The story of Flowstone Moonmilk
Stuart Pym, 24 January 2020
The Flowstone Moonmilk wines are unashamedly made to be enjoyed in casual, relaxed occasions. The Moonmilk white blend is just perfect on those warm Summer afternoons (on the weekend of course), while the Moonmilk red is made for mid-week barbecues and pizza, or just switching off with a lovely glass of red that doesn’t command your attention.
The early drinking red wine has had its high and low periods, yet there are still classic wines of the world made as just this – specifically Beaujolais, the Joven (juvenile) wines of Spain and fantastic blends from the southern Rhône. An early drinking red wine is nothing to be ashamed of – it is a celebration of the season!
The Moonmilk red wine draws inspiration from all of these.
The blending of primarily Shiraz and Grenache, is directly from the lovely medium bodied and juicy wines from the southern Rhône (without the “M”). There is a small percentage of Viognier added, which is reflecting on those beautifully sophisticated, and elegant wines of the northern Rhône (Côte-Rôtie). The bright youthfulness of the wine is reflective of the Joven wines of Spain, that receive little, if any, aging in barrel. There is also a large amount of whole bunches included in the red fermentation, thus drawing on the wonderful aromatic world of Beaujolais.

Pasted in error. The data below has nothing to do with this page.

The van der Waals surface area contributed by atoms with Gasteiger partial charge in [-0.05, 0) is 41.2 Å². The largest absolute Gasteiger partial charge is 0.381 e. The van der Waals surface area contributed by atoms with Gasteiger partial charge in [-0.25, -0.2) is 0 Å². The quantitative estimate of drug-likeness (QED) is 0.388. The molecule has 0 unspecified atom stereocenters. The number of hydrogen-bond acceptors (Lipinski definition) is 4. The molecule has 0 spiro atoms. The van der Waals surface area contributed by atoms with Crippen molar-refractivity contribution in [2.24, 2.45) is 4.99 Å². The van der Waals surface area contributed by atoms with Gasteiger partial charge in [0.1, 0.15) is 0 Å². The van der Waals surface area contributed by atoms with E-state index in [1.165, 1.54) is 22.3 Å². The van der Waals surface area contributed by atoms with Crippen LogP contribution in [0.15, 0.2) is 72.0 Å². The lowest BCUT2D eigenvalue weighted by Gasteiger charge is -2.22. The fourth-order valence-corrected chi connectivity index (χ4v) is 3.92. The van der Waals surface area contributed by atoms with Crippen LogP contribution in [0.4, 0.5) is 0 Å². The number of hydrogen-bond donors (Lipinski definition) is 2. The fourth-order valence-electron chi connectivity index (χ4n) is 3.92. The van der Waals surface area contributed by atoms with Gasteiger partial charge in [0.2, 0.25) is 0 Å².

All of this leads to a fantastically drinkable wine, full of lovely aromatics, juicy rich fruit, and bright fresh vibrance. It is a wine that celebrates the exuberance of youth.
The Shiraz and Grenache come from primarily central vineyards in Wilyabrup in the Margaret River region, giving breadth and richness. The Viognier from the southerly sites, close to Augusta, lending some wonderfully supple and lithe notes to the wine.
Everything in the winemaking is done gently, so there is no excessive tannin extraction. No pumping of the grapes, only plunging of the ferments in open tanks, manual digging out, and a very gentle press cycle. The grapes are also pressed off skins much earlier than usual, to reduce the time for tannin extraction from the skins.
The wine then rests for about 10 months, in a combination of amphora and old oak barrels…some VERY old. Some of these big old barrels are actually old Cognac barrels, which do release some very subtle Cognac nuance to the wine, which just adds another element and dimension. I am allowed to buy 1 of these a year…..
The wine is then bottled, and relaxes in bottle for a year prior to release.
This is a wonderfully relaxed wine that drinks sublimely in its youth. For those with willpower, you will be surprised as to how well it will age, and it is certainly worth hiding some in the cellar.
What does Moonmilk taste like?
Appearance: deep and vibrant red/purple, with purple notes. The colour is extraordinarily dense, and full of vibrance.
Aroma: plums, mulberries, poached strawberries, red fruits, lifted cherry notes, spice and dark chocolate. An engaging and enticing array of aromatics that is very hard to put down.